Only in your post you say, “I just hope that somewhere in the future technology or something else opens up the possibility for us to once again get in touch with our fantasies as we once did.”

    If you take your reasoning a little further, you will realize that what limits us are things that became habitual. Boys liking blue, girls liking pink. That kind of thing. Just try getting an eight year old boy to wear anything remotely pink and you will see what I mean.

    The point is this: if it’s habitual, it’s ingrained and it has been forgotten. Have you ever tried remembering something you have really forgotten? Because, I guarantee you, if it is forgotten, it doesn’t exist any more. Not consciously, at least. It is this which limits our imagination; we can’t imagine what we’ve not experienced.

    It’ll take a little more than technology to get it back.

    Liked by 1 person

    1. Sure thing, really enjoyed your blog as well! Thanks for giving your two cents. It’s true what you say, habits limit us to a certain degree for sure. The example you give of boys liking blue and girls liking pink is a great example of how we like to give a certain meaning to something that isn’t necessarily logical. That even applies to things on a much higher level too, doing things only because we were thought to do them. It’s important that we move against the current sometimes, that we’re a bit different despite what other people might think of us and that we apply our own semiotics for a change. I do believe, however, that there are still enough people out there doing whatever makes them happy despite the pressure of society. Crazy thing is they’re seen as weird outcasts, get laughed at and shunned while they’re actually the ones keeping imagination and fantasy alive. We’ve just become so heavily reliant on technology, kids too, that we were just saying that technology might be the best solution to bring back that sense of wonder in the future. Best case scenario, we won’t need it and kids will keep looking beyond the glowing screens of their iPads, don a makeshift cape and challenge their friends to a fantasy battle in their backyard. If we dig deep enough, we might even be able to remember the things we once forgot. 🙂

      Liked by 1 person

      1. Thankyou for your frankness. It is a rare thing to encounter. Most of the time I get excuses, or, as you suggest, outrage. They speak of the same thing: someone who cannot find the things they forgot.

        The problem with the outcast is that they remind people of what they did forget. The problem is that the things they first remember are the most prominent things: the things they forgot because they were nasty.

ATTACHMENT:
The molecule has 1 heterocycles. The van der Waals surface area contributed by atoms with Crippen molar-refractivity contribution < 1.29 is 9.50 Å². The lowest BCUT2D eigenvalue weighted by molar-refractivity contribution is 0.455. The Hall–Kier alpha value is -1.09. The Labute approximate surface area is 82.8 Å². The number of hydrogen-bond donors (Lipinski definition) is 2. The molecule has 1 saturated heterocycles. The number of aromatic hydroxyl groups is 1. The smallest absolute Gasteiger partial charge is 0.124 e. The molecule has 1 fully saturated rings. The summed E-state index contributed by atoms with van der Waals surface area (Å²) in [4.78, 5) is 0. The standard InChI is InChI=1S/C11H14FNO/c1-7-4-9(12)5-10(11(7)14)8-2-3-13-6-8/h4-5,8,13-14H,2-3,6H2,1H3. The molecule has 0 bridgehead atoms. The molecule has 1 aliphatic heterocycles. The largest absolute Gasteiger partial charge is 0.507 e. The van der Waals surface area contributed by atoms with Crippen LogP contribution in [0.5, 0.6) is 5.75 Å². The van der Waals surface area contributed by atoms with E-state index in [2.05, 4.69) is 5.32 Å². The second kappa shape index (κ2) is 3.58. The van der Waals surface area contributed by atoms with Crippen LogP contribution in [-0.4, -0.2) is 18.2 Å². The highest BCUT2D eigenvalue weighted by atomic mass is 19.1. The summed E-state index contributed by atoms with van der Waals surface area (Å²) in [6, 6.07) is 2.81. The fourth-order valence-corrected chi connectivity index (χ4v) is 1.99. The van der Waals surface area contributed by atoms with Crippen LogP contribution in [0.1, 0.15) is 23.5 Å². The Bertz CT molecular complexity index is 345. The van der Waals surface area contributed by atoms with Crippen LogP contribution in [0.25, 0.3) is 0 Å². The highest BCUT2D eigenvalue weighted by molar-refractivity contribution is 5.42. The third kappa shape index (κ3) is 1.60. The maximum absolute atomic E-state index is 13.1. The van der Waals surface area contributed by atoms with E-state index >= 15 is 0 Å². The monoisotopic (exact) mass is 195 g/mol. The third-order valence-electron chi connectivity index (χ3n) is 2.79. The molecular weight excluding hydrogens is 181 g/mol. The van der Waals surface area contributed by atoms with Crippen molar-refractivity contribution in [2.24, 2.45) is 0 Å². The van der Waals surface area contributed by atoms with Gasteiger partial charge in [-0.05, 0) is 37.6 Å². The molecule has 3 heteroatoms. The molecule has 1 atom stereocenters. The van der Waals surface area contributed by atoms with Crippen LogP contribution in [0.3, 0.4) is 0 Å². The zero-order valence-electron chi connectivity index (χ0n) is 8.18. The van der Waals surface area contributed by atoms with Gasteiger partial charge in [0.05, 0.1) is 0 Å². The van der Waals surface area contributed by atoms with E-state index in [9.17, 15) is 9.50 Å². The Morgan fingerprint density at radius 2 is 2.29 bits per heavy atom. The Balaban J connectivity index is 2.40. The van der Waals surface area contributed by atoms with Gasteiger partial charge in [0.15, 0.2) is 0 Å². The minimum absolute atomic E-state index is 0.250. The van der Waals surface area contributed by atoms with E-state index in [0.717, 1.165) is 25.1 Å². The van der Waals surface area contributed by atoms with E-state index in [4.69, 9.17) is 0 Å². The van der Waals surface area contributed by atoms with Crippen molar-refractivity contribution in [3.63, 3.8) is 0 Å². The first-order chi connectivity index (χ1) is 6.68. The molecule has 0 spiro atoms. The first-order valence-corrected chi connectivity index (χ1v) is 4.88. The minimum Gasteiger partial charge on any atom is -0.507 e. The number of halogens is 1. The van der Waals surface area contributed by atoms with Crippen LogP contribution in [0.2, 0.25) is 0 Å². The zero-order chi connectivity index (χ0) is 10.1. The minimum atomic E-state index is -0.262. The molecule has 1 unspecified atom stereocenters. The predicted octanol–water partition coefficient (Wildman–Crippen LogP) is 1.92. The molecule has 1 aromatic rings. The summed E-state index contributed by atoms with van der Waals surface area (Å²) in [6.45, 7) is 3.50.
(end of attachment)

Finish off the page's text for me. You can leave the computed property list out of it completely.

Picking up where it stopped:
Nice memories are like butterflies, they are tender and easily damaged. They are far harder to retrieve when lost. They are the harder to retrieve when there are too many horrid memories to re-accustom oneself with.

        The truth is, however, that those horrid memories need not have been so horrid. It is only one’s own subjective viewpoint that cast an otherwise innocuous happening with that awfulness. Now, this isn’t always the case, there are terrible things that happen – the CIA support of ISIS being one clear example. On the whole, the things we need to accustom ourselves with are things that are not so nasty, but only seem so.

        The problem today is that when so many people round on you to tell you that you’re ill*, it’s harder still to tread a path that is genuinely one’s own.

        (*I had a letter suggesting that I was ill; in fact, it spoke of ten people, all of whom suggested that I was ill, and how could ten people be wrong. As mentioned in my as yet unpublished book, did all these people imagine me to be ill with the same ailment?)

        Liked by 1 person

      2. It can be scary to talk about something of which it seems nobody agrees with or doesn’t believe. It can be scary to talk about the truth sometimes because of the same fact or because people don’t feel comfortable with the truth. Sometimes we just need to face the facts no matter how bad they are. 😦

        We believe, however, it’s important to focus on the bright side of life! We like to complain and talk about things that bother us sometimes as well but in the end we’re all about trying to send out positive vibes. Everybody should be who they want to be as long as they aren’t hurting others with it. Everybody should stay atypical. 🙂